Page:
Thermally Activated Delayed Fluorescence (TADF)
Thermally Activated Delayed Fluorescence (TADF) is a mechanism by which triplet state electrons can be harvested to generate fluorescence.
The maximum internal quantum efficiency (IQE) of organic light-emitting diodes (OLEDs) that rely on fluorescence is limited by the abundance of triplet states. Because of this, TADF is an important process in materials science. Phosphorescent OLEDs (PHOLEDs) have been used to overcome this problem using organic molecules that have been doped with a heavy metal to facilitate phosphorescence and intersystem crossing. However. it is very difficult to create a stable blue OLED using this approach.
TADF OLEDs promise to unlock new internal quantum efficiencies without the use of heavy metals. Using new blue TADF emitters like FIrPic and 2CzPN, TADF may also allow for the creation of stable blue-emitting-devices. TADF OLEDs use thermal energy to facilitate reverse intersystem crossing, which is followed by delayed fluorescence.
The phrase 'first generation OLED' refers to fluorescent devices, while 'second generation OLED' refers to phosphorescent devices. TADF OLEDs are therefore known as 'third generation OLEDs'. First generation OLEDs have a maximum internal quantum efficiency of 25%, while second and third generation OLEDs can each have IQEs close to 100%.
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Why TADF OLEDs?
Due to the spin selection rules, which dictate that spin must be conserved, when organic molecules are excited optically, these excited states are predominantly singlet states. Essentially, as photons have zero spin, the electron spin must be conserved between the singlet ground state (S0) and the excited state. Hence, occupation of the singlet excited state (S1) dominates.
However, when electrons are excited electrically (as is the case with OLEDs), these spin rules do not apply. Here, a voltage is applied across the organic layer. Electrons are injected into the LUMO (lowest unoccupied molecular orbital) at the cathode and are accelerated towards the anode, where they exit the HOMO (highest occupied molecular orbital). Rather than an ejection of electrons at the anode, this can be thought of as an injection of holes. The holes are accelerated towards the cathode, and when they meet electrons, they couple to form bound electron-hole pairs known as excitons.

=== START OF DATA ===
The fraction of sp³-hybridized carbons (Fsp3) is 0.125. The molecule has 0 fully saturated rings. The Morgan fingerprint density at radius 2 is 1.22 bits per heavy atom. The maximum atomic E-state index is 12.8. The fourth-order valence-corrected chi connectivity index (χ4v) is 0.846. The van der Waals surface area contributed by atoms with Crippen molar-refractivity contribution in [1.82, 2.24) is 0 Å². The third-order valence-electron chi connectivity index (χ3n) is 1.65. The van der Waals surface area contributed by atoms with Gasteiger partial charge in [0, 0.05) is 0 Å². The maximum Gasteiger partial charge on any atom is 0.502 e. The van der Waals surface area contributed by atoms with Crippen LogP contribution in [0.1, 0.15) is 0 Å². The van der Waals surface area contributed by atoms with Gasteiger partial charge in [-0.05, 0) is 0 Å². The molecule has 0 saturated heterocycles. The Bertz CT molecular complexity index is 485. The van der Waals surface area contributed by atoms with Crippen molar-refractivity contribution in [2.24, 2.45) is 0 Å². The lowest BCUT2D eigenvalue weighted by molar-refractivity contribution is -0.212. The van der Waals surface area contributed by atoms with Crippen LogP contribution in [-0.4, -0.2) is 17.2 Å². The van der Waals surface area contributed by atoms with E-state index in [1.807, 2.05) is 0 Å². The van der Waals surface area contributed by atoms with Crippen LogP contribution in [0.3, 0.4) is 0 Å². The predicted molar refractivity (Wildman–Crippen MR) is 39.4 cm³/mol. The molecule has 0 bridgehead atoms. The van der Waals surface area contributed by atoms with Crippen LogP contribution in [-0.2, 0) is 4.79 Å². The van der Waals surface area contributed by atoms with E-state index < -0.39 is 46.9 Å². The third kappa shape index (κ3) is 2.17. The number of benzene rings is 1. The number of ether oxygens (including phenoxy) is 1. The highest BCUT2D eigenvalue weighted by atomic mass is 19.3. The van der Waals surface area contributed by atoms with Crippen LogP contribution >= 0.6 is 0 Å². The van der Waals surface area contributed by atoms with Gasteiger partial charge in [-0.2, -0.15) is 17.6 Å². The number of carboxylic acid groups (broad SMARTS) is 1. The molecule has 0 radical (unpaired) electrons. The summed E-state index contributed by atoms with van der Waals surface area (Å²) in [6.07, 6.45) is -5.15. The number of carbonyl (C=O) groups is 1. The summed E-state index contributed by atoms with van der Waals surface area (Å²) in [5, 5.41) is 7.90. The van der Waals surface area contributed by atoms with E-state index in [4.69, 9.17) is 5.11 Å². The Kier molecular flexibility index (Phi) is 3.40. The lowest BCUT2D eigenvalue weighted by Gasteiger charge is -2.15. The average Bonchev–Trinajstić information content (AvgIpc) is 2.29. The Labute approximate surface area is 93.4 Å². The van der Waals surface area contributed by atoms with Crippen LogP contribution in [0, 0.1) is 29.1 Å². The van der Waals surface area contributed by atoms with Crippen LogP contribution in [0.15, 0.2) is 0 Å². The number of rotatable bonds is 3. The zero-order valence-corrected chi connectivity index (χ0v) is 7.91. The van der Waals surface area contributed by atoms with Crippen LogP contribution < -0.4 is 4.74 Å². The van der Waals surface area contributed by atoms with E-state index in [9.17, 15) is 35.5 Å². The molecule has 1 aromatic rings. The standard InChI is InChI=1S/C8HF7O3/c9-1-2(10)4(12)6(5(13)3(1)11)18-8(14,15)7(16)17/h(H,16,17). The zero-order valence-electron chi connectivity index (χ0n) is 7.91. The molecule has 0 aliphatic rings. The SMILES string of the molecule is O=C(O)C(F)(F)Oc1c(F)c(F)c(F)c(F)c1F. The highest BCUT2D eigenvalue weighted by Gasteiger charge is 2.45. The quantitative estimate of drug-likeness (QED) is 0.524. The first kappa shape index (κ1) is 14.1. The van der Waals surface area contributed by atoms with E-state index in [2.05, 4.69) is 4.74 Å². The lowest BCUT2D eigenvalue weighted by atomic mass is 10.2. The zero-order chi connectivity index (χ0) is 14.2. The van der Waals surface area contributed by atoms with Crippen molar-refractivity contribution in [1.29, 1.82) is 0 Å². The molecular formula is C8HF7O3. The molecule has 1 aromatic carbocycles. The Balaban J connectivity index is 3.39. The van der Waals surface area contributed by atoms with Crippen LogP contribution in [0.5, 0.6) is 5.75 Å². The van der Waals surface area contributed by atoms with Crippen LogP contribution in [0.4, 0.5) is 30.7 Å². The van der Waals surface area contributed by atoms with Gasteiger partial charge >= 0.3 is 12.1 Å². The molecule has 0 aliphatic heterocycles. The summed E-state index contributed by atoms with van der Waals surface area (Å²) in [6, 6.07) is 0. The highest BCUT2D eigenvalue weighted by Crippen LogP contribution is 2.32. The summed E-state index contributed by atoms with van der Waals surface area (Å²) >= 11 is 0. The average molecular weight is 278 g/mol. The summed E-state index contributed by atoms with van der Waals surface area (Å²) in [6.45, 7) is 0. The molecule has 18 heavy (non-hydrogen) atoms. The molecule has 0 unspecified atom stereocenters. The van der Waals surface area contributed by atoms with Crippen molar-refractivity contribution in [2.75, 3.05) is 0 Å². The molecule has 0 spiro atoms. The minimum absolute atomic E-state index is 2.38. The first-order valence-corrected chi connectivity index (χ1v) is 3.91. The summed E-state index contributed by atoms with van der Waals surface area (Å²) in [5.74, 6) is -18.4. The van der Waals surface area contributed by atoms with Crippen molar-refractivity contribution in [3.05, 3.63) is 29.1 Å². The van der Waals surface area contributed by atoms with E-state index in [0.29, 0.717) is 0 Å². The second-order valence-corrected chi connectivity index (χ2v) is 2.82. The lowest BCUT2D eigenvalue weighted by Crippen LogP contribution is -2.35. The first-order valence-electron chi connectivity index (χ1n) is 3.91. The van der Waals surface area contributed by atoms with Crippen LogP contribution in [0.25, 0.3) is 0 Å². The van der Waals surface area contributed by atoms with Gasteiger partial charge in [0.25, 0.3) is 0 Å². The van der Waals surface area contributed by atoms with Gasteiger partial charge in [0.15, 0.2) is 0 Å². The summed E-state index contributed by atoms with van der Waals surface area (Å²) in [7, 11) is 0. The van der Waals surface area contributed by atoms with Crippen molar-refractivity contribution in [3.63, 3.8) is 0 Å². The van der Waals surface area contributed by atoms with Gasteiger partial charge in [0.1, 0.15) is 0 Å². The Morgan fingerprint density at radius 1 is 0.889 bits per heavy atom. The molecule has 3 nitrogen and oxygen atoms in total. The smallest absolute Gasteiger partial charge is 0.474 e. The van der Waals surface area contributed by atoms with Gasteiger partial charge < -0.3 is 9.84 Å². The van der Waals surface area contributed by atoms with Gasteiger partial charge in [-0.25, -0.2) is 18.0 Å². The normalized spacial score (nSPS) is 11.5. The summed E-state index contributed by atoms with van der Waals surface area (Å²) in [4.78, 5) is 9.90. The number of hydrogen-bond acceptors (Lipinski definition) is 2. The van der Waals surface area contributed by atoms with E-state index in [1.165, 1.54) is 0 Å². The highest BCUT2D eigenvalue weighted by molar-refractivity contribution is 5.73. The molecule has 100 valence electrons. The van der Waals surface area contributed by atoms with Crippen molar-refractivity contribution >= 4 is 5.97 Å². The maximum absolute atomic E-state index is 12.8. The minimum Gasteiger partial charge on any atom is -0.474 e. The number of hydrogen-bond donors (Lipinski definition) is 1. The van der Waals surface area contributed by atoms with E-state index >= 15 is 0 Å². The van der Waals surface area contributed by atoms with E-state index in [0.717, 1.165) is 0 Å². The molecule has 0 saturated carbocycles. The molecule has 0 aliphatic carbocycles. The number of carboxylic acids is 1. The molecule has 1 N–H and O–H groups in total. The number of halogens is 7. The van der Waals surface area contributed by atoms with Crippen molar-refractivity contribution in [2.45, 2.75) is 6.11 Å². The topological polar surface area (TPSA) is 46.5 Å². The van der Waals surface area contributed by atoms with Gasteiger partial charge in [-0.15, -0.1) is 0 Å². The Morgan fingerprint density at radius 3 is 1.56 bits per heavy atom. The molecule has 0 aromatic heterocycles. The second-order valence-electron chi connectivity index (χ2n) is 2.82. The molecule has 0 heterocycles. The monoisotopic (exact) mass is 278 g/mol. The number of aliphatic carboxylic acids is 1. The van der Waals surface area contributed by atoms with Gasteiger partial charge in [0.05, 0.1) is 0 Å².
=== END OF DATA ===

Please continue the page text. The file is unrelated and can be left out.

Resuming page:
Excitons can either be in the singlet or triplet state. This will depend on the relative spins of the electrons as well as which hole they are made up of. In the singlet state, they will recombine to generate fluorescence. However, as there are three triplet states for every singlet state, 75% of the excitons formed are in the triplet state (T1). They are therefore unable to undergo fluorescence, and as phosphorescence is forbidden (though it can still occur at a very low rate), this energy is lost. The internal quantum efficiency (IQE, ratio of energy output to energy input) of OLEDs that rely on fluorescence is therefore limited to 25%. These are known as first-generation OLEDs.
To increase the IQE, research that focused on the development of OLEDs that rely on phosphorescence was begun. These second-generation materials incorporate a heavy metal (such as iridium or platinum) into the organic molecule. As a result, we see a large increase in the spin-orbit coupling between the electron spin angular momentum and the orbital angular momentum. This has two effects. The first is that phosphorescence is no longer forbidden and, therefore, the molecules can emit from the triplet state. The second is that the rate of intersystem crossing (ISC, see Fluorescence Quenching and Non-Radiative Relaxation - Intersystem crossing for further details) between the first excited singlet state and the first excited triplet state is enhanced. Through these two mechanisms, the internal quantum efficiency of second-generation OLEDs can be near 100%.
One drawback of these second-generation materials is the extreme difficulty in producing stable blue OLEDs. For this reason, commercially available blue LEDs are first-generation and are therefore highly inefficient. A great deal of research has therefore gone into (and is going into) third-generation OLEDs that utilise TADF.
In TADF, excitons in the triplet state gain thermal energy from their surroundings in order to undergo reverse ISC. This sees them essentially transition from the excited triplet state to the excited singlet state. As reverse ISC is a relatively slow process. The fluorescence from excitons that were originally in the triplet state occurs a while after the fluorescence from the original singlet excitons, hence the term, delayed fluorescence.
The triplet state is usually at a slightly lower energy than the singlet state. Therefore, TADF requires that this energy gap be as small as possible, and its probability increases massively as the energy gap approaches 25 meV (the thermal energy at room temperature). Additionally, the rate of reverse ISC must be high compared to non-radiative triplet relaxation. If these conditions are met, the IQE of TADF materials can be close to 100%.
Jablonski diagrams for first, second and third-generation OLEDs are shown in the figure below.
A further advantage of TADF OLEDs is that TADF emitters are generally available at lower prices than fluorescent and phosphorescent molecules. This makes them an attractive, lower cost alternative to both first- and second-generation OLED emitters in all colours.
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